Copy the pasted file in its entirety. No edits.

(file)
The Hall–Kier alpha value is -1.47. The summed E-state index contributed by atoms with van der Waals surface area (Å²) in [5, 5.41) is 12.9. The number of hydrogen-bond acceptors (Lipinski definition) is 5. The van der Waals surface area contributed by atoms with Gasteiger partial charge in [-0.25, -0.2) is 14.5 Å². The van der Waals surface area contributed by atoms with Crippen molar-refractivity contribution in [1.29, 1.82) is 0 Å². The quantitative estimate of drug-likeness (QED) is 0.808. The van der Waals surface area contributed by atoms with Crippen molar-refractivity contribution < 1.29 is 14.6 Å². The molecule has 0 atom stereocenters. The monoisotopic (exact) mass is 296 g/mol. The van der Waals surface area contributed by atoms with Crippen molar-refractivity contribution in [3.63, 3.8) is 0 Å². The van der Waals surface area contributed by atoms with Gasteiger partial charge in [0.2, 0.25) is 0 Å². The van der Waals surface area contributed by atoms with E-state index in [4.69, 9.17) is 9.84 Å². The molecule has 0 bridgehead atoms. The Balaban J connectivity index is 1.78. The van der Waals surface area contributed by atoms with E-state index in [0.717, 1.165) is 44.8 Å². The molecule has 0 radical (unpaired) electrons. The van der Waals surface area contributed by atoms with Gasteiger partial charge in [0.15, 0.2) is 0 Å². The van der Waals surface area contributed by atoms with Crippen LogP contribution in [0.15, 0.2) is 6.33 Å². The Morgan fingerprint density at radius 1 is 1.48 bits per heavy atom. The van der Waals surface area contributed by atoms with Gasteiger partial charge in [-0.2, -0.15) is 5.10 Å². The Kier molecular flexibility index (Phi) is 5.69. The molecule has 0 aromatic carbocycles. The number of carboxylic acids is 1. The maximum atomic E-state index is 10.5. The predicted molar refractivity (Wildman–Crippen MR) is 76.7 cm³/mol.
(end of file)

The Hall–Kier alpha value is -1.47. The summed E-state index contributed by atoms with van der Waals surface area (Å²) in [5, 5.41) is 12.9. The number of hydrogen-bond acceptors (Lipinski definition) is 5. The van der Waals surface area contributed by atoms with Gasteiger partial charge in [-0.25, -0.2) is 14.5 Å². The van der Waals surface area contributed by atoms with Crippen molar-refractivity contribution in [1.29, 1.82) is 0 Å². The quantitative estimate of drug-likeness (QED) is 0.808. The van der Waals surface area contributed by atoms with Crippen molar-refractivity contribution < 1.29 is 14.6 Å². The molecule has 0 atom stereocenters. The monoisotopic (exact) mass is 296 g/mol. The van der Waals surface area contributed by atoms with Crippen molar-refractivity contribution in [3.63, 3.8) is 0 Å². The van der Waals surface area contributed by atoms with Gasteiger partial charge in [0.2, 0.25) is 0 Å². The van der Waals surface area contributed by atoms with E-state index in [4.69, 9.17) is 9.84 Å². The molecule has 0 bridgehead atoms. The Balaban J connectivity index is 1.78. The van der Waals surface area contributed by atoms with E-state index in [0.717, 1.165) is 44.8 Å². The molecule has 0 radical (unpaired) electrons. The van der Waals surface area contributed by atoms with Gasteiger partial charge in [0.15, 0.2) is 0 Å². The van der Waals surface area contributed by atoms with Crippen LogP contribution in [0.15, 0.2) is 6.33 Å². The Morgan fingerprint density at radius 1 is 1.48 bits per heavy atom. The van der Waals surface area contributed by atoms with Gasteiger partial charge in [-0.2, -0.15) is 5.10 Å². The Kier molecular flexibility index (Phi) is 5.69. The molecule has 0 aromatic carbocycles. The number of carboxylic acids is 1. The maximum atomic E-state index is 10.5. The predicted molar refractivity (Wildman–Crippen MR) is 76.7 cm³/mol.